In last spring’s Republican primary, U.S. Senate candidate Thom Tillis ran an ad touting his fight against an expanded Medicaid program.
“Thom Tillis has a proven record fighting against Obamacare,” the narrator said. “Tillis stopped Obama’s Medicaid expansion cold. It’s not happening in North Carolina, and it’s because of Thom Tillis.”
But this week Tillis struck a different note.
“It wasn’t like I had an ideological objection to expanding Medicaid,” he told Time Warner Cable News. “We’re trending in a direction where we should consider potential expansion. I would encourage the state legislature and the governor to consider it.”
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Democrats were quick to cry flip-flop.
“Tillis has done a complete 180,” MSNBC’s Ed Schultz said this week. “Talk about a change of heart.”
The change comes as state leaders across the country who once rejected the idea – along with the federal dollars that came with it – face increasing pressure to reverse course and expand the program that provides medical care to the poor.
Last month, Public Policy Polling, a Democratic-leaning firm in Raleigh, found that 57 percent of likely N.C. voters support expansion while 28 percent oppose it.
The debate also returns health care to the headlines in the nation’s most expensive U.S. Senate race. It was over a year ago that outside groups first ran ads criticizing Democratic Sen. Kay Hagan over her support of the Affordable Care Act.
Tillis’ campaign says his position, like that of Gov. Pat McCrory, has evolved as administration officials say management problems have improved at the state Department of Health and Human Services.
As House speaker, Tillis cited problems at DHSS and doubts about the cost in pushing to reject Medicaid expansion. Under the ACA, the federal government would have covered the cost of expanding the program to 500,000 North Carolinians for three years and paid 90 percent after that.
Now, hospitals are forced to treat many uninsured patients for free, which in turn raises prices for paying patients.
“Based on the previous state of the system, expansion would have eventually caused massive budget deficits, resulting in severe cuts to other important programs,” said Tillis spokesman Daniel Keylin. “(Now) the state’s Medicaid system is in a much better position.”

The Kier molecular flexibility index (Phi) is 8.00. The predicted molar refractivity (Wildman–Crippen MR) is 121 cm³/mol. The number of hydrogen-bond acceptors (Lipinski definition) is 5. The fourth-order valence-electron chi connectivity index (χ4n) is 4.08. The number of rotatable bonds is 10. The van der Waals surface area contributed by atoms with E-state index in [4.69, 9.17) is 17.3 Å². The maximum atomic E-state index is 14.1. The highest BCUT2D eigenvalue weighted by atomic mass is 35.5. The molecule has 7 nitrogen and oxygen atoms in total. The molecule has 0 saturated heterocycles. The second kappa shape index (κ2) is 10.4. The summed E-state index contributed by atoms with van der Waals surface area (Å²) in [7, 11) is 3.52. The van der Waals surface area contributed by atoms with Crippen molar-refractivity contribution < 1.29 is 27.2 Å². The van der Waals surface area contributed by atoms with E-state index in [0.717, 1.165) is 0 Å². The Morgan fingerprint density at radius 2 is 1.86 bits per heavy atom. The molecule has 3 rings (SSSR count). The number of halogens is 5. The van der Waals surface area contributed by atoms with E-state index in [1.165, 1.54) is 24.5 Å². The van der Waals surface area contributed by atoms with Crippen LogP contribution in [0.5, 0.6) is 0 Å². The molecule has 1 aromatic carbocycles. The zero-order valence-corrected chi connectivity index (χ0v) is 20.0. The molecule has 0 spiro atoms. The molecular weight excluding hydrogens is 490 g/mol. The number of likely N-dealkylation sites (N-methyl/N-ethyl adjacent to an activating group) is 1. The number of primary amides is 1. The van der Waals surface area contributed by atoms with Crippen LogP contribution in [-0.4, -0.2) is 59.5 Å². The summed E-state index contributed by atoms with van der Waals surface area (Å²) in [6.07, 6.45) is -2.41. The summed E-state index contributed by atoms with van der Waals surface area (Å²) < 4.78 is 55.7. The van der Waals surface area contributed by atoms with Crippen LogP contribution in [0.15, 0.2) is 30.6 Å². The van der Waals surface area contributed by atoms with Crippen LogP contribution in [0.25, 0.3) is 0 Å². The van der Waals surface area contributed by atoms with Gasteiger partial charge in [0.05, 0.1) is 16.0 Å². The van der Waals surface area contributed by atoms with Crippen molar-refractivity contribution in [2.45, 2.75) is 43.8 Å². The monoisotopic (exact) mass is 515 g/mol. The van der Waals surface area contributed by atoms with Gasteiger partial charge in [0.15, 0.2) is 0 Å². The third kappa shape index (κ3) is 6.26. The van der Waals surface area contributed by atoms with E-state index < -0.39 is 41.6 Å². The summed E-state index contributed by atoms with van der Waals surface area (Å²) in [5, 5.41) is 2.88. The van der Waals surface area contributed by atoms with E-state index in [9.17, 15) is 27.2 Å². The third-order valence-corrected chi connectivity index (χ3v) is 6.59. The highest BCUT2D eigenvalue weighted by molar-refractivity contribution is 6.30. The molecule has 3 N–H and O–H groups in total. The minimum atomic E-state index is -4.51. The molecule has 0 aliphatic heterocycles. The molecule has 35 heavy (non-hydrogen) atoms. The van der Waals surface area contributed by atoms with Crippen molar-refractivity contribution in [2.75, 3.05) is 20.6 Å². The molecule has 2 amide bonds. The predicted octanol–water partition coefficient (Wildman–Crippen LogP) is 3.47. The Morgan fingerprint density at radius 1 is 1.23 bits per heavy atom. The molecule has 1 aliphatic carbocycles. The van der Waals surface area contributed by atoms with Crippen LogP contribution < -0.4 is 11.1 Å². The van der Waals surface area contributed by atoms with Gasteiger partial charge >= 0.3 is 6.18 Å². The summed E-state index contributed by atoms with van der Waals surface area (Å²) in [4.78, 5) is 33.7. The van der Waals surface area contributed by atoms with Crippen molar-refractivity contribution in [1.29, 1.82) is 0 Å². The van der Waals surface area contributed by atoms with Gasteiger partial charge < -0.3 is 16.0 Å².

But pressure has built on state leaders like Tillis.
A report published in August by the Robert Wood Johnson Foundation and the Urban Institute said North Carolina stood to lose $39.6 billion in Medicaid funding over the next decade while N.C. hospitals would lose $11.3 billion in lost reimbursements.
In September, PricewaterhouseCoopers’ Health Research Institute said hospitals in states that did expand coverage saw a significant rise in the number of paying customers and drop in the level of uncompensated care.
By contrast, hospitals in North Carolina and the 23 other states that did not expand Medicaid saw “flat or sagging admission rates and little reduction in the number of uninsured, largely non-paying patients.”
For hospitals, expansion means more reimbursed care.
“We are pushing for expansion both in North and South Carolina,” said Martha Ann McConnell, a lobbyist with Carolinas HealthCare System. “Our message has been pretty consistent. We’re already paying for it both as citizens and as providers and not realizing the benefit.”
In August, Gallup found that Arkansas and Kentucky led states in reducing their number of uninsured. Both states had expanded their Medicaid programs.
North Carolina DHHS Secretary Aldona Wos recently announced a $63 million budget surplus for the state’s Medicaid program. This month she told the Observer that along with some concessions by the government, that may open the door to eventual expansion.
Last October, McCrory rejected a request to call lawmakers into special session to deal with expansion. Tillis and Senate President Pro Tem Phil Berger issued a statement saying expansion would cost “hundreds of millions of dollars” over a decade.
“How do these Democratic Party front groups suggest we pay for it?” the GOP leaders said. “How many teachers are they willing to fire?”
Hagan spokeswoman Sadie Weiner said Tillis is “trying to have it both ways ”
Jonathan Oberlander, an associate professor of health policy administration at UNC Chapel Hill, said, “There’s no question it’s a flip-flop, and in my view one that’s long overdue.”
“No question it is really hurting North Carolina hospitals,” he said. “And there’s a growing realization how much it hurts the state not to expand.”